office workerI am delighted to have been asked to be this month’s moderator of the online forum Association of KnowledgeWork (AOK) featuring some of the founders of, and some of the brightest and most creative thinkers in, the discipline of Knowledge Management (KM). My subject for the discussion, which runs from March 15 to 26, is officially “Weblogs and other Personal Content Management and Social Networking Tools in KM”, but the discourse is always wide-ranging, so just about anything about KM may be discussed.

If you are interested in this subject, I welcome you to join AOK (sign up here — it’s free), read the introduction to this month’s discussion here, and contribute your two cents’ worth by replying to any of the discussion threads, or starting your own, either by e-mail reply (if you sign up to receive the discussion by e-mail) or by responding on the archive pages. All comments are reviewed and edited by Jerry Ash, AOK’s extremely friendly and competent manager.

Some of the members of AOK are a bit impatient with “technology-obsessed” KM practitioners, so to keep them interested in the discussion, I’m going to broaden the issue to encompass dialogue on the principles underlying my belief that Personal Content Management (PCM) and Social Networking applications are critical to the survival of KM in large organizations. Here are those principles:

Pollard’s Principles of Knowledge Management

  1. KM should be about Front Line Worker Effectiveness: The key ‘value proposition’ for KM must be improving the effectiveness (not the efficiency) of knowledge workers (defined by Drucker as ‘anyone who knows how to do their specialized job better than anyone else in the organization including their boss’ — i.e. almost everyone on the front lines of the organization). In other words, don’t worry about what ‘knowledge’ or ‘knowledge work’ is — as long as what you’re doing improves front line knowledge worker effectiveness, it’s KM and you’re on the right track.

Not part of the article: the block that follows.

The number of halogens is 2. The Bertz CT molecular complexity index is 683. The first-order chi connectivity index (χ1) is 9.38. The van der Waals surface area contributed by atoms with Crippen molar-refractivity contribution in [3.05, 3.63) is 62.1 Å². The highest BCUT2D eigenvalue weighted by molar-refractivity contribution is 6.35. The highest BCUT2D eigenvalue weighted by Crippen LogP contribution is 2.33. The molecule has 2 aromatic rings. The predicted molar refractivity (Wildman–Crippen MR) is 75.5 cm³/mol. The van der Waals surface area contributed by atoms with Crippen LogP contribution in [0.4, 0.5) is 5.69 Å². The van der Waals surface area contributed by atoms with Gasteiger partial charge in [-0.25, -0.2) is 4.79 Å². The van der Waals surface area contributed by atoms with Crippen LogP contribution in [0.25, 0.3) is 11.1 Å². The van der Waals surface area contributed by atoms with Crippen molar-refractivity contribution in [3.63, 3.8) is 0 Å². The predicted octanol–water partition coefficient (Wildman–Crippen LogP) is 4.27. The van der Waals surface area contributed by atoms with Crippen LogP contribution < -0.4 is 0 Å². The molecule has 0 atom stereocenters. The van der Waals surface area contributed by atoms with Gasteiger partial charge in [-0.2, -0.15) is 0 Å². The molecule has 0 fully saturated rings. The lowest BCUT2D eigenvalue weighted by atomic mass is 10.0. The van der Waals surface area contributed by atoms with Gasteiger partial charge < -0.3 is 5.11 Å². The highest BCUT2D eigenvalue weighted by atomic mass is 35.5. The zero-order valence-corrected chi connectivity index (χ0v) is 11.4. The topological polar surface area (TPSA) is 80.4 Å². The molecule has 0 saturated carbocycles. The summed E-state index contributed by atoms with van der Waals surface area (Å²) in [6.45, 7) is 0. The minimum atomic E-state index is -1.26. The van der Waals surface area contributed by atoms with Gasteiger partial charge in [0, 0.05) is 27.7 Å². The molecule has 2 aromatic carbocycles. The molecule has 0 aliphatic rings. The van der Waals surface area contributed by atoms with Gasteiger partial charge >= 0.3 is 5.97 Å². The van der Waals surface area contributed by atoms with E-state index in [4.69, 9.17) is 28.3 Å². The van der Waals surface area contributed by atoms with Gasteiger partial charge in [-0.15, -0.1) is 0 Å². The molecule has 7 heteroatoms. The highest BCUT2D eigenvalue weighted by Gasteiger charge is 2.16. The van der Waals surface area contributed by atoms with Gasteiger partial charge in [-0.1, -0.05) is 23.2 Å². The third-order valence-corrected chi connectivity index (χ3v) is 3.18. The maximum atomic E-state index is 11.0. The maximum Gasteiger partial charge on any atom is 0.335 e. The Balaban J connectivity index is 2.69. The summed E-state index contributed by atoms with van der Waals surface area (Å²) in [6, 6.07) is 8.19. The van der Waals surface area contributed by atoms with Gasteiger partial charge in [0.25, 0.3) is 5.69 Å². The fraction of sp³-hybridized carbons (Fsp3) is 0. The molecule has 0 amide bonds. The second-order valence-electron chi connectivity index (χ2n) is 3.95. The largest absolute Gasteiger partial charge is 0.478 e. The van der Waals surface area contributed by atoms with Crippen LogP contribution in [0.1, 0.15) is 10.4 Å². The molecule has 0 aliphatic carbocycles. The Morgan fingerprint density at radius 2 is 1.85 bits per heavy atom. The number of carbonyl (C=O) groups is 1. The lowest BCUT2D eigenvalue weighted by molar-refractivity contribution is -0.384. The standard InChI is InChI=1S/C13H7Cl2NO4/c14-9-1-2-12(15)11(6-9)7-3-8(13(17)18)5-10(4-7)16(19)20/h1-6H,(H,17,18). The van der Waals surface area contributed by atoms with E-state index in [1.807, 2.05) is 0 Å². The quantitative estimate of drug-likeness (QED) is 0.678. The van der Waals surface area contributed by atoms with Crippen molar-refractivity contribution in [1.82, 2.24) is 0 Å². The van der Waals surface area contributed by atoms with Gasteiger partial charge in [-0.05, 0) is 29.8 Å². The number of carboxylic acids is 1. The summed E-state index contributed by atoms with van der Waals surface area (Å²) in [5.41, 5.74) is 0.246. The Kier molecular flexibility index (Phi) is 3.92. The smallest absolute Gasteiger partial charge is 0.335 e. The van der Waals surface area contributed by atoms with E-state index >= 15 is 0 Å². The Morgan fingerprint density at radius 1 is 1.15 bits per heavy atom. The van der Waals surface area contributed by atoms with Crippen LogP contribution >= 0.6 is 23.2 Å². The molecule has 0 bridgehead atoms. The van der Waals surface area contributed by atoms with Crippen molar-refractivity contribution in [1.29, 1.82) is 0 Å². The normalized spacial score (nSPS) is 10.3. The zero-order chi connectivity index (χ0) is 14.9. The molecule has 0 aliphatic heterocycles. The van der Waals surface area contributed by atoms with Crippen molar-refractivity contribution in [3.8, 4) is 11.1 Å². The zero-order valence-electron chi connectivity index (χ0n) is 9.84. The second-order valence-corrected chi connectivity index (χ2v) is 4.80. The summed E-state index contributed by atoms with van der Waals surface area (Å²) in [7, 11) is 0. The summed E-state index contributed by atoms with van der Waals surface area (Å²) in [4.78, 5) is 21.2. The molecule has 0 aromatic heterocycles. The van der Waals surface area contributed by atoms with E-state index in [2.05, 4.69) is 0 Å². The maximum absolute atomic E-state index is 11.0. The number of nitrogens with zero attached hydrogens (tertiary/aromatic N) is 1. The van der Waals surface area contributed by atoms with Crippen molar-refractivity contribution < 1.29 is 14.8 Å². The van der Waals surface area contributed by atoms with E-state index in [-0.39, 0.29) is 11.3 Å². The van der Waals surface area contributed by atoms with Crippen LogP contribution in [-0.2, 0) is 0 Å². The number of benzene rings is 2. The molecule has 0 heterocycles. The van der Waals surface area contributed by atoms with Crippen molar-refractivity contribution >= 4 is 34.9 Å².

2. There is an Urgent Need to Improve Front Line KM & IT: If you talk to knowledge workers, they will almost unanimously tell you that they desperately need help in improving their work effectiveness, and that little of what KM & IT have provided thus far has been useful to that end.
  3. Knowledge Workers Don’t Know How to do Knowledge Work: Knowledge workers perceive a crisis of information overload, and feel they do not have the time nor the skills to manage information effectively.
  4. Knowledge is Best Transferred by Conversations: The principal and most effective means of knowledge transfer in organizations is conversations, the best of which are oral and face-to-face, iterative and context-rich.
  5. Everyone Learns, Organizes and Processes Information Differently: Taxonomies, tools and processes that force people to use a different model for doing these things than the one they use naturally, will be resisted.